When we listen to what you want in your logo, we ask a lot of questions — questions about you, how you relate to your customers, what they say about you, and even what colors you find appealing. What we're really getting to is the bottom line: your brand statement. From that, we can create an image that projects the "personality" of what your brand already has going for it.

We don't make brands, and we don't just design logos that we think are cool. We design logos that communicate your brand value. And that's pretty cool already.

See our Logos Portfolio

 


At the moment we first entered the world and opened our eyes, we were consumed by visual stimulus. We began to sort and interpret these images, learning their meanings and significance. Every shape has a property. Every color has a meaning. We perceive shapes as organic or architectural based on their function in nature. We perceive colors as warm or cool based on their presence in nature. We organize many separate elements into a collective whole. We perceive, recognize, categorize and cross-reference until we have a comprehensive knowledge of how the visual world works. And as if we’re not already busy enough interpreting visuals, we are simultaneously processing the other four senses of sound, smell, taste and touch in the same manner.

We recognize what we know.



Does that sound too obvious? Through exposure, we put information into context, and thus retain the information. How does this principle apply to reaching your customers?

Effective communication comes down to one simple principle: with each of the five senses, we recognize what we know. Visual communicators learn what is familiar to their audience and select relevant imagery to communicate clearly, effectively and most importantly, quickly. When a visual message is familiar, right and appropriate, it is clear, comfortable and obvious. When it’s unfamiliar, wrong or inappropriate, it can be confusing, unsettling and misrepresenting. 
 
Unfortunately, even seasoned professional designers sometimes stray from objective decision-making in their quest to create something new and different. Artists by nature, they sometimes forget that graphic design projects are not gallery pieces where museum-goers will stop to ponder the greater significance of the message. To the average consumer, a graphic designer's labor of love is only a snapshot seen in a fleeting moment, if perceived at all. Marketing studies indicate that as consumers zip down grocery store aisles, their eyes rest on a package for approximately .03 seconds. (Pantone Guide to Communicating with Color by Leatrice Eiseman). In this split-second opportunity, the outer packaging must grab attention, communicate the inner contents and create desire. That’s a lot to expect from a busy audience of consumers who are already bombarded with similar images from thousands of other visuals also competing for their attention. Really, there’s no time for lofty, Picasso-centric agendas.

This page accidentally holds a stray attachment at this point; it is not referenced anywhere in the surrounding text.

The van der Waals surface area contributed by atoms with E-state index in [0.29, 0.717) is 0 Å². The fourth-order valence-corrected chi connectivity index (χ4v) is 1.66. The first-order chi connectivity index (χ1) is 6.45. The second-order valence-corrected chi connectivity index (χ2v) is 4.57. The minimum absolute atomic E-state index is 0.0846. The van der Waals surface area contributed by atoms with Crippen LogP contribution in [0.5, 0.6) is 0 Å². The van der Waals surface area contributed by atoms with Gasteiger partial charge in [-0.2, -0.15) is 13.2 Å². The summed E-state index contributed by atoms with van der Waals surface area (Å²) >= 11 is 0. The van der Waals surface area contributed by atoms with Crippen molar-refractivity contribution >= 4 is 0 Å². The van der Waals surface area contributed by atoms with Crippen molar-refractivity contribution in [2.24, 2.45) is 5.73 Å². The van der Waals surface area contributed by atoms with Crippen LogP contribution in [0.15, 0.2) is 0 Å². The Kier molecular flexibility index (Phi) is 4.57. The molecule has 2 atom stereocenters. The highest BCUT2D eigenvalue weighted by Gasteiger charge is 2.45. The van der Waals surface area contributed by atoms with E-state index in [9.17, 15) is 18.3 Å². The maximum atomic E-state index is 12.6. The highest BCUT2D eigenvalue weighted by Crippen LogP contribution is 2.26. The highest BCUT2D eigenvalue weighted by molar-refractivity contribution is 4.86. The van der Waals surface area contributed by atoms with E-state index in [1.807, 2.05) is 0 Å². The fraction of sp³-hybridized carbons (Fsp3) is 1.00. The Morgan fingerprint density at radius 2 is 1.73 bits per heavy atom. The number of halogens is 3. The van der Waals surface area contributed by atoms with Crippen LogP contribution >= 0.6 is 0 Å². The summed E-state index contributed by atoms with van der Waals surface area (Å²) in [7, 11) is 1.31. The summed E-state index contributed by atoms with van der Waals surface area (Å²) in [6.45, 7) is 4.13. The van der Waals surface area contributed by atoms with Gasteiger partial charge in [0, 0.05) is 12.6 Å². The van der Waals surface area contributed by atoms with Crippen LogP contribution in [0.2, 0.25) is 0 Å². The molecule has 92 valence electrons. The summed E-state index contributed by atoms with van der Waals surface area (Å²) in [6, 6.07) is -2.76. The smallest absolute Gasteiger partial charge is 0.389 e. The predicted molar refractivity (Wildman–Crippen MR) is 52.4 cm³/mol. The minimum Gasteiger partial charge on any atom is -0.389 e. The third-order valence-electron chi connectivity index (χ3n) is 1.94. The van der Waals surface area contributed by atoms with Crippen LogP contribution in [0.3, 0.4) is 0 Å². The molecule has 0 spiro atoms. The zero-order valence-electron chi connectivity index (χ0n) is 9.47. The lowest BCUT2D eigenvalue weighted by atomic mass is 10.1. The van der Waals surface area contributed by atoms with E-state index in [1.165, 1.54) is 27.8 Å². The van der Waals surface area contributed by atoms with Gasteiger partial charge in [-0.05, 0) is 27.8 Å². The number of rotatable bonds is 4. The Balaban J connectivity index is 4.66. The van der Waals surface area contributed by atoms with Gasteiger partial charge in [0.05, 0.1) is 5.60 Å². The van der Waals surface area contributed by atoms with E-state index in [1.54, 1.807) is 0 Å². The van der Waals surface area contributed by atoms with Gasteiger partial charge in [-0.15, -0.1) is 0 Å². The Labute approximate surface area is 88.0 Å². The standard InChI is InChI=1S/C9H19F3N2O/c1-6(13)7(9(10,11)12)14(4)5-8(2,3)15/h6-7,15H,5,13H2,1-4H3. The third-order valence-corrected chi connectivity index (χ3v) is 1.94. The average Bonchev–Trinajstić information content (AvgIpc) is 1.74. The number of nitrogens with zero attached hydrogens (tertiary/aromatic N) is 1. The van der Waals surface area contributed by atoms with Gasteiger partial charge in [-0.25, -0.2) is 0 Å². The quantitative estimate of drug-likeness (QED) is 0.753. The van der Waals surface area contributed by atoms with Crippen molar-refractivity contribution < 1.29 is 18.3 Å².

Be relevant.
This the key to communicating quickly to your audience. If the imagery you incorporate into your piece is vague, obscure or otherwise off target, you’ll miss what is likely your only opportunity to get your point across. Sure, you’ve seen those multi-million-dollar ad campaigns that attract attention through surreal product connections, but is that really the project that’s burning a hole in your in-box? “How to Create a 30-Second Ad Spot for The Big Ballgame That Everyone Will Be Discussing The Significance Of The Next Day” is the subject for another blog post. This is about where the rubber meets the road – your project that's going on right now.

You may not know it yet, but you already have everything you need to make your project a success. Don’t underestimate your perceptions or reactions to the effects of graphic elements. You’ve seen as much of the world as a graphic designer has. Even if you’re uninitiated to the process of graphic design, you can still learn how to make objective visual decisions. This blog will give you a context for understanding, to put a label on what you probably already know, and familiarize you with what you already see.

If you can label it, you can communicate it.